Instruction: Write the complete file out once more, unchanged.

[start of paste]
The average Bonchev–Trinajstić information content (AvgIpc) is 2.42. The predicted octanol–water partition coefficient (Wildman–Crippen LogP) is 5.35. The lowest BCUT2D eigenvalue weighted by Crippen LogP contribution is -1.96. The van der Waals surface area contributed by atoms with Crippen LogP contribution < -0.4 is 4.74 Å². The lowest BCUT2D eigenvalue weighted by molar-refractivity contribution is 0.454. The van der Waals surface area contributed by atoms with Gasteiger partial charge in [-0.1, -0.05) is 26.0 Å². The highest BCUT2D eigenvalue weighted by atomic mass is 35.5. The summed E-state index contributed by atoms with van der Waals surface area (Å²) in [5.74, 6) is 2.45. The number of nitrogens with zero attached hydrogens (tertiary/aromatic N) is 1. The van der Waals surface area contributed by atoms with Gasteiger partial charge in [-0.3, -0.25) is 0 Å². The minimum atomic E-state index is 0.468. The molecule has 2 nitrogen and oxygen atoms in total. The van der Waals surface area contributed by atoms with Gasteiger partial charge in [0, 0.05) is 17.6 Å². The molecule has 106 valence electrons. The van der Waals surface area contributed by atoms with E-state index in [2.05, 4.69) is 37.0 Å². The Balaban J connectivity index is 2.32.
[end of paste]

The average Bonchev–Trinajstić information content (AvgIpc) is 2.42. The predicted octanol–water partition coefficient (Wildman–Crippen LogP) is 5.35. The lowest BCUT2D eigenvalue weighted by Crippen LogP contribution is -1.96. The van der Waals surface area contributed by atoms with Crippen LogP contribution < -0.4 is 4.74 Å². The lowest BCUT2D eigenvalue weighted by molar-refractivity contribution is 0.454. The van der Waals surface area contributed by atoms with Gasteiger partial charge in [-0.1, -0.05) is 26.0 Å². The highest BCUT2D eigenvalue weighted by atomic mass is 35.5. The summed E-state index contributed by atoms with van der Waals surface area (Å²) in [5.74, 6) is 2.45. The number of nitrogens with zero attached hydrogens (tertiary/aromatic N) is 1. The van der Waals surface area contributed by atoms with Gasteiger partial charge in [-0.3, -0.25) is 0 Å². The minimum atomic E-state index is 0.468. The molecule has 2 nitrogen and oxygen atoms in total. The van der Waals surface area contributed by atoms with Gasteiger partial charge in [0, 0.05) is 17.6 Å². The molecule has 106 valence electrons. The van der Waals surface area contributed by atoms with E-state index in [2.05, 4.69) is 37.0 Å². The Balaban J connectivity index is 2.32.